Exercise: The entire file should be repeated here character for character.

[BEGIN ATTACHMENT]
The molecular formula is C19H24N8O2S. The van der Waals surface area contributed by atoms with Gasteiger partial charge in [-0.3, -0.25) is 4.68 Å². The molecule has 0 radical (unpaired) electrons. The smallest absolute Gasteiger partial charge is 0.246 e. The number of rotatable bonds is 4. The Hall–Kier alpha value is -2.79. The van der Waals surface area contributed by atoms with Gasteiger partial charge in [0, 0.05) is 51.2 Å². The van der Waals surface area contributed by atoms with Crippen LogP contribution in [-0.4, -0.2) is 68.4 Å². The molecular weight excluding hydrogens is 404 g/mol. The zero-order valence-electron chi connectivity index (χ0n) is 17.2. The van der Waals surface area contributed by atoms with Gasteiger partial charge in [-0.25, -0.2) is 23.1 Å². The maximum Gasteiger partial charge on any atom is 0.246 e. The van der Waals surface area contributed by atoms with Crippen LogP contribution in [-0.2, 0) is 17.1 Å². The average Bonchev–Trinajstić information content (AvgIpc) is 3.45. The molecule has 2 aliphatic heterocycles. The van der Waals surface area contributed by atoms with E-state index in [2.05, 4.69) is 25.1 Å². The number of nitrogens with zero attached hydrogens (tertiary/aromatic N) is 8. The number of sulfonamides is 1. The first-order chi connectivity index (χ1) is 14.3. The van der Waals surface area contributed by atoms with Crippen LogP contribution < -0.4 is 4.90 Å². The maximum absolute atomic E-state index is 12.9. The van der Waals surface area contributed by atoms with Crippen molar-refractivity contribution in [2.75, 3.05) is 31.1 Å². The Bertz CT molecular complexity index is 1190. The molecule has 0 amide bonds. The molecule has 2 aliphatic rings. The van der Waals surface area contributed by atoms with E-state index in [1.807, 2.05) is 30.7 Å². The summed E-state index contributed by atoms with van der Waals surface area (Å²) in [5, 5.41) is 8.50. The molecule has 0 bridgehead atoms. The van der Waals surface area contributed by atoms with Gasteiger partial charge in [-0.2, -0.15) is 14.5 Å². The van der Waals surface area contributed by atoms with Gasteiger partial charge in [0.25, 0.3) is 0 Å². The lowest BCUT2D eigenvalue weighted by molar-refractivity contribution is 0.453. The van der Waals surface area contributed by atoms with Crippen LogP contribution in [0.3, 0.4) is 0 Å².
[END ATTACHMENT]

The molecular formula is C19H24N8O2S. The van der Waals surface area contributed by atoms with Gasteiger partial charge in [-0.3, -0.25) is 4.68 Å². The molecule has 0 radical (unpaired) electrons. The smallest absolute Gasteiger partial charge is 0.246 e. The number of rotatable bonds is 4. The Hall–Kier alpha value is -2.79. The van der Waals surface area contributed by atoms with Gasteiger partial charge in [0, 0.05) is 51.2 Å². The van der Waals surface area contributed by atoms with Crippen LogP contribution in [-0.4, -0.2) is 68.4 Å². The molecular weight excluding hydrogens is 404 g/mol. The zero-order valence-electron chi connectivity index (χ0n) is 17.2. The van der Waals surface area contributed by atoms with Gasteiger partial charge in [-0.25, -0.2) is 23.1 Å². The maximum Gasteiger partial charge on any atom is 0.246 e. The van der Waals surface area contributed by atoms with Crippen LogP contribution in [-0.2, 0) is 17.1 Å². The average Bonchev–Trinajstić information content (AvgIpc) is 3.45. The molecule has 2 aliphatic heterocycles. The van der Waals surface area contributed by atoms with E-state index in [2.05, 4.69) is 25.1 Å². The number of nitrogens with zero attached hydrogens (tertiary/aromatic N) is 8. The number of sulfonamides is 1. The first-order chi connectivity index (χ1) is 14.3. The van der Waals surface area contributed by atoms with Crippen LogP contribution < -0.4 is 4.90 Å². The maximum absolute atomic E-state index is 12.9. The van der Waals surface area contributed by atoms with Crippen molar-refractivity contribution in [2.75, 3.05) is 31.1 Å². The Bertz CT molecular complexity index is 1190. The molecule has 0 amide bonds. The molecule has 2 aliphatic rings. The van der Waals surface area contributed by atoms with E-state index in [1.807, 2.05) is 30.7 Å². The summed E-state index contributed by atoms with van der Waals surface area (Å²) in [5, 5.41) is 8.50. The molecule has 0 bridgehead atoms. The van der Waals surface area contributed by atoms with Gasteiger partial charge in [-0.2, -0.15) is 14.5 Å². The van der Waals surface area contributed by atoms with Gasteiger partial charge in [0.25, 0.3) is 0 Å². The lowest BCUT2D eigenvalue weighted by molar-refractivity contribution is 0.453. The van der Waals surface area contributed by atoms with Crippen LogP contribution in [0.3, 0.4) is 0 Å².